Writing Your Bucket List: Living a More Joy-Filled Life

A few year’s ago Jack Nicholson and Morgan Freeman starred in a movie with the same title. It’s a fun flick about two fellows who go on a road trip with a wish list of thing they wanted to do before they “kicked the bucket” and passed on.

At the beginning of this year I started writing my bucket list, including special dreams I want to accomplish in the coming years. So far I’ve identified travel, relationship experiences, personal aspirations, professional goals, helping others, plus really FUN stuff!

Here are three of my international trip examples—Greece, Italy, and Costa Rica. In January I joined the Road Scholar program to learn more about interesting travel opportunities for folks like me who are age 55+. (Other groups are good, too.) I also renewed my passport.

I’m enjoying the process, as I put each item into my bucket with care. This means no impulsive additions as I identify what resonates with my spirit . . . not chasing other people’s dreams. (Occasionally I will edit the list, adding or subtracting items as life changes.) ALSO, I know I’ll need to allocate certain resources to achieve what I want to do. These may include: money, time, research, negotiating skills (as in working out family events), etc.

My list is more than a collection of annual “big grin goals.” In addition to some short-term activities, it includes several aspirations that will take longer to realize.

I’m telling friends and family about what’s on my bucket list, when appropriate, especially if they might be involved in certain activities. Indeed, after sharing with a friend that I wanted to take a hiking trip to the Grand Canyon, Bryce and Zion National Parks, she expressed interest in doing the same. We’ve now signed on to do this as part of a group trip later in the spring. Hey! This bucket list process really works!

I invite you to consider creating your own bucket list, which can result in more joy and satisfaction for you, too. If you decide to participate in this exercise, what’s going on your list?

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About the author

Kathleen Rehl, Ph.D., CFP®

Kathleen M. Rehl, Ph.D., Certified Financial Planner® has assisted individuals with life-centered, comprehensive financial planning in her “fee-only” practice at Rehl Financial Advisors since 1996. She is a Registered Investment Advisor, serving as a trusted guide and fiduciary.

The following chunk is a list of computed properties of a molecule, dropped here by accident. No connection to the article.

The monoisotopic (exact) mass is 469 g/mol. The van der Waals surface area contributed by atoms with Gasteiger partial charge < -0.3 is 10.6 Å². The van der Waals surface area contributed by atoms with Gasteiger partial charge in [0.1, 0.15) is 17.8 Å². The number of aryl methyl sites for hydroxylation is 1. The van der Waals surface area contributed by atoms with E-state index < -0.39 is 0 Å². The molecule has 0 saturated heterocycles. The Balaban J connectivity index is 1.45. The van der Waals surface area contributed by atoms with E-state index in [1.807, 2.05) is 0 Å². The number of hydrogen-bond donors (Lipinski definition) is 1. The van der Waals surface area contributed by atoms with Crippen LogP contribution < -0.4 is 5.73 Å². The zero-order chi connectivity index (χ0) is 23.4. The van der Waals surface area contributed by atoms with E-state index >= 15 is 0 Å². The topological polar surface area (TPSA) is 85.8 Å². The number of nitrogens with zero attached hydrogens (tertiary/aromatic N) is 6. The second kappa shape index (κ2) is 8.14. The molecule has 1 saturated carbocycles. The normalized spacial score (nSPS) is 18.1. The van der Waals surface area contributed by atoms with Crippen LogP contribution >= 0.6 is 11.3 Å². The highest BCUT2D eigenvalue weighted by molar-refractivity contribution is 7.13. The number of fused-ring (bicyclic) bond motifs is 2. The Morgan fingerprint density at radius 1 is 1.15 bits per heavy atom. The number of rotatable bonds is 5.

Frequently invited to speak on the topic of widows and their financial issues at national and regional events, Kathleen has also been published in many sources and quoted in publications including the New York Times, Wall Street Journal, Kiplinger’s Personal Finance, Money, and Consumer Reports. She was named as one of the country’s 100 great financial planners by Mutual Funds magazine.

Kathleen’s world changed forever when her husband and business partner died of cancer in 2007. Then five weeks later her widowed mother also passed. It was from her personal grief experiences that Kathleen’s life purpose evolved—helping other widows to be more self-confident, knowledgeable and secure about their money matters. She is passionate about empowering her “widowed sisters” to take control of their financial future.

Her loss motivated Kathleen to publish Moving Forward on Your Own: A Financial Guidebook for Widows. This guidebook helps widows stabilize their new financial situation, avoid making big mistakes and make progress in their changed life. New widows, especially, are in such a fragile emotional state, vulnerable to acting on inaccurate, or even worse, unethical advice provided by untrustworthy sources. She presents information in an easy-to-understand manner, along with issues of the heart, to help widows face their very different life ahead. This unique book includes a beautiful format, helping to heal a woman's soul while focusing on money issues.

The March 2011 issue of "Your Guide to a Richer Retirement," a newsletter produced by Kiplinger's Retirement Report, recommends Moving Forward on Your Own: A Financial Guidebook for Widows. U.S. News and World Report also featured the book in a special story.

Widows transitioning into their new financial life may use this book on their own or with the guidance of a professional. It may be given as a gift to a family member or friend who is widowed. Some organizations using the guidebook are: many U.S. Army posts; the national ELCA Foundation; hospice services; community support groups; funeral homes and congregations.

One Comment

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  • I just feel like I have lost the joy feeling. It just seems like things I used to enjoy and be excited about just arent anything anymore. I have a terrible relationship with my husband. He has tried and talked about committing suicide so many times I am just ready to say go ahead because I am tired of hearing about it.
    We have been married 32 yr and have 4 children that are grown. I feel like this has been heald over me so for long that now I just dont care. But along with this I have just started to notice that things that I loved to do or go to I just have no desire to do or care. I recently was diagnosed with RA and before this I was extremely busy person. Over the past few mnths I have been working with a Dr to get my meds figured out with the RA. Can you help me figure this out. My husband and I are going to marriage counseling and it is helping with our relationship but I just have been realistic that my problem is the JOY in my life.

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